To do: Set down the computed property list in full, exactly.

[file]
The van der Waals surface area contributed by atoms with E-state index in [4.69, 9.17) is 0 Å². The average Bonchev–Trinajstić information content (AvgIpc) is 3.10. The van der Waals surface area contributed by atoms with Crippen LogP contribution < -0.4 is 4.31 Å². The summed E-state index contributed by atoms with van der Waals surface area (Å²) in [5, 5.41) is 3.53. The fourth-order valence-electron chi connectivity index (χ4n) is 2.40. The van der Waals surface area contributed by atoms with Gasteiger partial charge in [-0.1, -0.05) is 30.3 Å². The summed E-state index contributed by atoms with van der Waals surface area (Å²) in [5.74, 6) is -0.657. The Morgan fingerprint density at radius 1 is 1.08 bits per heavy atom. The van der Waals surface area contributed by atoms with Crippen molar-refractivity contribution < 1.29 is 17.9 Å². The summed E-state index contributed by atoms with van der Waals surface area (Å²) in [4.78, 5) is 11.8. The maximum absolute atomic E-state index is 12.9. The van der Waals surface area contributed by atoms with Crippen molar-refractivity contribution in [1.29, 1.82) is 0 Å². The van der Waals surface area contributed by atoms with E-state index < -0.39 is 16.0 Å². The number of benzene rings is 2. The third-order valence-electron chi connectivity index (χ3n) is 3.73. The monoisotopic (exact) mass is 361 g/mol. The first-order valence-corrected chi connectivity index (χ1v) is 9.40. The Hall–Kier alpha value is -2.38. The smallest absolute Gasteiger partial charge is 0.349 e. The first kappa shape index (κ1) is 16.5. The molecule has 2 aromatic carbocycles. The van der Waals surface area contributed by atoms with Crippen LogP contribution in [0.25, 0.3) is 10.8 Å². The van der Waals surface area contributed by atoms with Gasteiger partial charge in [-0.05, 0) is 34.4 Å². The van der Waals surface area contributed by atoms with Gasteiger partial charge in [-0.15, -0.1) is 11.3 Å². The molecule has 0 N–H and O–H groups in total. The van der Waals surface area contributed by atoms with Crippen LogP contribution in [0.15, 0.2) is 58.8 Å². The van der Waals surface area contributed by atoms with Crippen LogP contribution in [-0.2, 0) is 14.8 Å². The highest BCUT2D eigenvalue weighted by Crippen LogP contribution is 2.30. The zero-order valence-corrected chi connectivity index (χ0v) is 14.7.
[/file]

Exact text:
The van der Waals surface area contributed by atoms with E-state index in [4.69, 9.17) is 0 Å². The average Bonchev–Trinajstić information content (AvgIpc) is 3.10. The van der Waals surface area contributed by atoms with Crippen LogP contribution < -0.4 is 4.31 Å². The summed E-state index contributed by atoms with van der Waals surface area (Å²) in [5, 5.41) is 3.53. The fourth-order valence-electron chi connectivity index (χ4n) is 2.40. The van der Waals surface area contributed by atoms with Gasteiger partial charge in [-0.1, -0.05) is 30.3 Å². The summed E-state index contributed by atoms with van der Waals surface area (Å²) in [5.74, 6) is -0.657. The Morgan fingerprint density at radius 1 is 1.08 bits per heavy atom. The van der Waals surface area contributed by atoms with Crippen molar-refractivity contribution < 1.29 is 17.9 Å². The summed E-state index contributed by atoms with van der Waals surface area (Å²) in [4.78, 5) is 11.8. The maximum absolute atomic E-state index is 12.9. The van der Waals surface area contributed by atoms with Crippen molar-refractivity contribution in [1.29, 1.82) is 0 Å². The van der Waals surface area contributed by atoms with E-state index < -0.39 is 16.0 Å². The number of benzene rings is 2. The third-order valence-electron chi connectivity index (χ3n) is 3.73. The monoisotopic (exact) mass is 361 g/mol. The first-order valence-corrected chi connectivity index (χ1v) is 9.40. The Hall–Kier alpha value is -2.38. The smallest absolute Gasteiger partial charge is 0.349 e. The first kappa shape index (κ1) is 16.5. The molecule has 2 aromatic carbocycles. The van der Waals surface area contributed by atoms with Crippen LogP contribution in [0.25, 0.3) is 10.8 Å². The van der Waals surface area contributed by atoms with Gasteiger partial charge in [-0.05, 0) is 34.4 Å². The van der Waals surface area contributed by atoms with Gasteiger partial charge in [-0.15, -0.1) is 11.3 Å². The molecule has 0 N–H and O–H groups in total. The van der Waals surface area contributed by atoms with Crippen LogP contribution in [0.15, 0.2) is 58.8 Å². The van der Waals surface area contributed by atoms with Crippen LogP contribution in [-0.2, 0) is 14.8 Å². The highest BCUT2D eigenvalue weighted by Crippen LogP contribution is 2.30. The zero-order valence-corrected chi connectivity index (χ0v) is 14.7.